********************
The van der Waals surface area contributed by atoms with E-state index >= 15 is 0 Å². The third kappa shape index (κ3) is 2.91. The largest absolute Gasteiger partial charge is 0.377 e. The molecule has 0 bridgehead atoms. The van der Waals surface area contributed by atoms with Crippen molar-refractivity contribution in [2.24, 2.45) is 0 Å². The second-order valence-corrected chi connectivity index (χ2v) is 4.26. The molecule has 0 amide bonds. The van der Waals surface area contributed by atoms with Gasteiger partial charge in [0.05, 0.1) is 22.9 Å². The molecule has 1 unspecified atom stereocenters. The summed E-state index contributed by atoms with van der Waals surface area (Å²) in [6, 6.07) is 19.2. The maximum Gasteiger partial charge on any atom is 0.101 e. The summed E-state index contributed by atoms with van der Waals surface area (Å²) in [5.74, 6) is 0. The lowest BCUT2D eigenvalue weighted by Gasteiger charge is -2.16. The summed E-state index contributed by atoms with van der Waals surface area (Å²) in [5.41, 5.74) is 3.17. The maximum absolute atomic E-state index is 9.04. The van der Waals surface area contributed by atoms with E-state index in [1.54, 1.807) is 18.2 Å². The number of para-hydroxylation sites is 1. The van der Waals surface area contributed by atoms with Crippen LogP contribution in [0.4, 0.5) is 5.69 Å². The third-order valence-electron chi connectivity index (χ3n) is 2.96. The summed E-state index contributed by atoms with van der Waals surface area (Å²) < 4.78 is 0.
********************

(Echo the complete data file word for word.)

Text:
The van der Waals surface area contributed by atoms with E-state index >= 15 is 0 Å². The third kappa shape index (κ3) is 2.91. The largest absolute Gasteiger partial charge is 0.377 e. The molecule has 0 bridgehead atoms. The van der Waals surface area contributed by atoms with Crippen molar-refractivity contribution in [2.24, 2.45) is 0 Å². The second-order valence-corrected chi connectivity index (χ2v) is 4.26. The molecule has 0 amide bonds. The van der Waals surface area contributed by atoms with Gasteiger partial charge in [0.05, 0.1) is 22.9 Å². The molecule has 1 unspecified atom stereocenters. The summed E-state index contributed by atoms with van der Waals surface area (Å²) in [6, 6.07) is 19.2. The maximum Gasteiger partial charge on any atom is 0.101 e. The summed E-state index contributed by atoms with van der Waals surface area (Å²) in [5.74, 6) is 0. The lowest BCUT2D eigenvalue weighted by Gasteiger charge is -2.16. The summed E-state index contributed by atoms with van der Waals surface area (Å²) in [5.41, 5.74) is 3.17. The maximum absolute atomic E-state index is 9.04. The van der Waals surface area contributed by atoms with E-state index in [1.54, 1.807) is 18.2 Å². The number of para-hydroxylation sites is 1. The van der Waals surface area contributed by atoms with Crippen LogP contribution in [0.4, 0.5) is 5.69 Å². The third-order valence-electron chi connectivity index (χ3n) is 2.96. The summed E-state index contributed by atoms with van der Waals surface area (Å²) < 4.78 is 0.